2

If you like Aberlour you will probably enjoy other Speysides, some well know brands are: Glenfiddich Glenmorangie Glenfarclas The Balvenie Dalwhinnie The Glenlivet Glen Moray They vary in price and each brand has different years which will obviusly effect the price. Of the above the Glenlivet Founders Reserve and Glen Maray Classic tend to be on the ...


2

Much of it has to do with the material they used to dry the grain. If the distillery traditionally used peat (because it worked well, was widely available, and cheap, the smell made its way into the spirits (this is why the Islay area has such a concentration of “peaty” whiskies. Much of the flavor and color comes from how the distillery ages the whisky. ...


2

It's not that Scottish distilleries 'put out discount product at stores like Lidl and Aldi', but stores like Lidl and Aldi buy whisky from the producers to sell as own-brand products. It's a standard way of selling whisky, and has been around longer than the current distillery brand model. Most non-distillery/major blender whiskies you find in a supermarket ...


1

As the previous answer says: 'yes'. You don't need to go very far from Islay to find peaty whisky: they're making it on Jura (which is about 250m away across the Sound of Jura from Port Askaig), and all over Scotland. However, lots of folks are importing their peat and/or peated barley from Scotland, as there's not much of a tradition of peating outside of ...


1

I buy a lot of single malts, and I have to say that some of those without age statements on the label are very good, e,g, Tullibardine Sovereign or Talisker Storm. I am not saying they are as good as the likes of Clynelish 14 or Aberlour 12 but they are very good. There is a lot of snobbery about single malts, but personally I prefer Bowmore Legend which ...


1

Just to extend farmersteves answer...There are quite a few that produce limited releases annually. These tend to be limited releases produced either by a new brand or established distilleries but they are usually limited to smaller cask numbers. As they are limited I would expect you to have to pay a bit more, many sell out quickly from shops so you may ...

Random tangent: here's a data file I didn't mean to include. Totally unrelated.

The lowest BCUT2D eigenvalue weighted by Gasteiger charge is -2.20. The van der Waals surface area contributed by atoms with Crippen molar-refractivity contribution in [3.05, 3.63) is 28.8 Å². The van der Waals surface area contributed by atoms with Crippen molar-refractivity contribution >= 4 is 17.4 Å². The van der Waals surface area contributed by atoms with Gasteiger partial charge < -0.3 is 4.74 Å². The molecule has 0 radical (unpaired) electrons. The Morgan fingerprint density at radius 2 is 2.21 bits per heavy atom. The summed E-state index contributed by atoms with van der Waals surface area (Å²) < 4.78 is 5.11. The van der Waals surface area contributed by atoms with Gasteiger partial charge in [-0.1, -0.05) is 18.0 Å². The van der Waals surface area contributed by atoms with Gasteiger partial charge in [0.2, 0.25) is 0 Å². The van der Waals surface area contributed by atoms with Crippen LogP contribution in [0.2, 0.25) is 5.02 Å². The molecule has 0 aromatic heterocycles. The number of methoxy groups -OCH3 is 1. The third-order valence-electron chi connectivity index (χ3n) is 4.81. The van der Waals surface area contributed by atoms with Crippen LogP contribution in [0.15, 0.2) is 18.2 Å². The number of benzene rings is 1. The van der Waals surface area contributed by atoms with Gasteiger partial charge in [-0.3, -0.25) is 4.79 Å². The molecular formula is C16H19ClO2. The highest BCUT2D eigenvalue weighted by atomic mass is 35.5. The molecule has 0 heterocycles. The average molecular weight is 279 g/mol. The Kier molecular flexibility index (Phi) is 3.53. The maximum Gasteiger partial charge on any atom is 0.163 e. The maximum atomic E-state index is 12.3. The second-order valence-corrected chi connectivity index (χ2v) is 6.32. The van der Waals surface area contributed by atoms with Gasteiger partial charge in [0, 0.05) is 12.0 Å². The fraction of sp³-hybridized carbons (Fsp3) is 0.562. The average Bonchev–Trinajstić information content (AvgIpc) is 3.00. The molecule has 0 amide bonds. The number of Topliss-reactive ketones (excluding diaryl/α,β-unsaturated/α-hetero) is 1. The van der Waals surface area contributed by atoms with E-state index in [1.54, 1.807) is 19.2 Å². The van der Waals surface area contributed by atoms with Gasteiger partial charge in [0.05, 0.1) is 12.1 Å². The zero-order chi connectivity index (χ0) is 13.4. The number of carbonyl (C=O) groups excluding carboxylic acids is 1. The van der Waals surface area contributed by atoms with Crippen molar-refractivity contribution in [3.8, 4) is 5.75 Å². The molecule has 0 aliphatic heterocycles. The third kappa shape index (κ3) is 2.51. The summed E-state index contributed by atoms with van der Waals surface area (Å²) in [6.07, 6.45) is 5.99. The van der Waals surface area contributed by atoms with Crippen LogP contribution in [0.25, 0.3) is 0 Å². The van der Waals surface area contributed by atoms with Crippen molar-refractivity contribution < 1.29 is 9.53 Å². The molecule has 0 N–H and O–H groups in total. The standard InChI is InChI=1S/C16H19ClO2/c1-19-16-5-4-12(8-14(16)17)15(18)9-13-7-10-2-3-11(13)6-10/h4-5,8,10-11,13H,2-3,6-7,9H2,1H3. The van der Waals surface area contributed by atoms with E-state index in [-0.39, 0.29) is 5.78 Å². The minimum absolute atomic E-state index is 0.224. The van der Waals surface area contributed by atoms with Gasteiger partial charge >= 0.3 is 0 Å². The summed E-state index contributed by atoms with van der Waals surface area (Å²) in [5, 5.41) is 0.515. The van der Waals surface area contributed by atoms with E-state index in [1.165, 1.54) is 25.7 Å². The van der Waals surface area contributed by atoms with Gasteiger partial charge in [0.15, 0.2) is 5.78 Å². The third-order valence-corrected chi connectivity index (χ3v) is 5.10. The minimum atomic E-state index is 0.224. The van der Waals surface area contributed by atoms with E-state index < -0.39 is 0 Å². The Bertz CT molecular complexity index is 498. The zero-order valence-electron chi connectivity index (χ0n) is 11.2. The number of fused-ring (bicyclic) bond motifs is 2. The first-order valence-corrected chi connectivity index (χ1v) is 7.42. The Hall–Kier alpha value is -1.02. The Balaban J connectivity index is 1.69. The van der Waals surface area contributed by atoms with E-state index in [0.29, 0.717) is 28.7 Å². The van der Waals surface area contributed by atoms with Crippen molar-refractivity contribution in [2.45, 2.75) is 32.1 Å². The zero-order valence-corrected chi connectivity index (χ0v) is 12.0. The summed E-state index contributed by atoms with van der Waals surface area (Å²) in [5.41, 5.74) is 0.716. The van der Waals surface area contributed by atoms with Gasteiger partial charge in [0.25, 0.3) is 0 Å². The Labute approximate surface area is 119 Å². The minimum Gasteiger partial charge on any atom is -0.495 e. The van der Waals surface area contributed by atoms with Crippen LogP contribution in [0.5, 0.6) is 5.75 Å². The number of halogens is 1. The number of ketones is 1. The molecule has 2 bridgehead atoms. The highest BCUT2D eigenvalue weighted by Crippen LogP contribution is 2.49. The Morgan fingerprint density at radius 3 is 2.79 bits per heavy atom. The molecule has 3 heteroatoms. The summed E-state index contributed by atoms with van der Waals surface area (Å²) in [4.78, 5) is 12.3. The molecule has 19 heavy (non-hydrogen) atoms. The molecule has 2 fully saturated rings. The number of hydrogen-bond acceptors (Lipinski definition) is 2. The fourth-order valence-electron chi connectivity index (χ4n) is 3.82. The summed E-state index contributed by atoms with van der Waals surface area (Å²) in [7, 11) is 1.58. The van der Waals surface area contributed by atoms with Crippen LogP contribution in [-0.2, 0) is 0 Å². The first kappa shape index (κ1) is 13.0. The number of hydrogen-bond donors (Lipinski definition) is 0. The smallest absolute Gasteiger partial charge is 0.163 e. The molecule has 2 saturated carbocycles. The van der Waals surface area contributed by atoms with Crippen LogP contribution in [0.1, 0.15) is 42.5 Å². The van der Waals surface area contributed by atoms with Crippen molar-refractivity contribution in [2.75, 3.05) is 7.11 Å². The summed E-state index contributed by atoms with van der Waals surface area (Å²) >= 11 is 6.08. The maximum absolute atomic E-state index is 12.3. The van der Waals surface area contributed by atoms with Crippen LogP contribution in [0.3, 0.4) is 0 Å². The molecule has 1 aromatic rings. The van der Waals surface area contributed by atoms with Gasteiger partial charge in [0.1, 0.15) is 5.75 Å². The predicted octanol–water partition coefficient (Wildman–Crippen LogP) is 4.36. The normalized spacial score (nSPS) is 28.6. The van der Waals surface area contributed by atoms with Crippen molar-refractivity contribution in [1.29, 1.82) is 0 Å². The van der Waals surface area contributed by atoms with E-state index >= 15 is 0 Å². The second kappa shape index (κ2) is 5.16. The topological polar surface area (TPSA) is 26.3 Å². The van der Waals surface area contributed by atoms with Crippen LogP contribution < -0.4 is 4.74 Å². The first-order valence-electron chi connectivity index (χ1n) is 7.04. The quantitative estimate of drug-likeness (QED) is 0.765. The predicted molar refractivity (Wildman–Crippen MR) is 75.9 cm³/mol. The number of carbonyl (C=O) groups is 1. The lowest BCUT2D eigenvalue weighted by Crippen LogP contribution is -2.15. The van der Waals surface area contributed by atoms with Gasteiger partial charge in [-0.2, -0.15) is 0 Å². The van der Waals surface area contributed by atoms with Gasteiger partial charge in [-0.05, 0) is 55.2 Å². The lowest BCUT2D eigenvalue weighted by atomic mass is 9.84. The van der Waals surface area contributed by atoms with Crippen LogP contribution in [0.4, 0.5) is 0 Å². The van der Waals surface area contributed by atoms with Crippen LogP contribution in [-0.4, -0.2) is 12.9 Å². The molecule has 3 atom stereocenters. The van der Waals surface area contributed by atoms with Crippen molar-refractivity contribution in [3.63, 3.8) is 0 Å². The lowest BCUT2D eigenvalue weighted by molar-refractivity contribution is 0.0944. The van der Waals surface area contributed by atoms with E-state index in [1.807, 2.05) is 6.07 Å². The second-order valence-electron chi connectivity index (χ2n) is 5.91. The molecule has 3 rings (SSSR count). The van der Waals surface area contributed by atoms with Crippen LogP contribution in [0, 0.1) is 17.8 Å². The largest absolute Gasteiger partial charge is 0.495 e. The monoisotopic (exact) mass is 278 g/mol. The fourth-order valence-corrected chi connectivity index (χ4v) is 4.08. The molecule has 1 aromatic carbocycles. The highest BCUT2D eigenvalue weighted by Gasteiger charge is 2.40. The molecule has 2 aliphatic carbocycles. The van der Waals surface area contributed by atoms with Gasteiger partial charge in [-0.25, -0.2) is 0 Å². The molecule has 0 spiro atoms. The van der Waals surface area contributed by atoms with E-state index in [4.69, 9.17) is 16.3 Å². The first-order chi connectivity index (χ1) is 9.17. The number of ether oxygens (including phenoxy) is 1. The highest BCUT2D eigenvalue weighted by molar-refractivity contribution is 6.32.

1

I think there are two ways to look at this. Some distilleries do put the date when they bottled the whisky/scotch it will just take some leg work. Even cheap Old Turkey has a bottled date stamped on the label Then the other way is to do some reverse math. There is such a thing as vintage whisky. Distilled and put into barrels in say 1990 and aged 25 years. ...


1

The problem you have is implied in the question: 'affordable' and 'good' Scotch don't really go hand in hand, depending on what you mean by affordable. It's not a matter of brands, it's a matter of the average entry-point for a quality product, which is surprisingly consistent. If a distillery produces a good whisky, they are going to price it according to ...


1

Are you looking for a single malt? Those may be a little more expensive. A blend like The Famous Grouse will include good scotches from the region including Glenturret. If you are looking for something a bit smokier, I am a fan of Talisker Storm.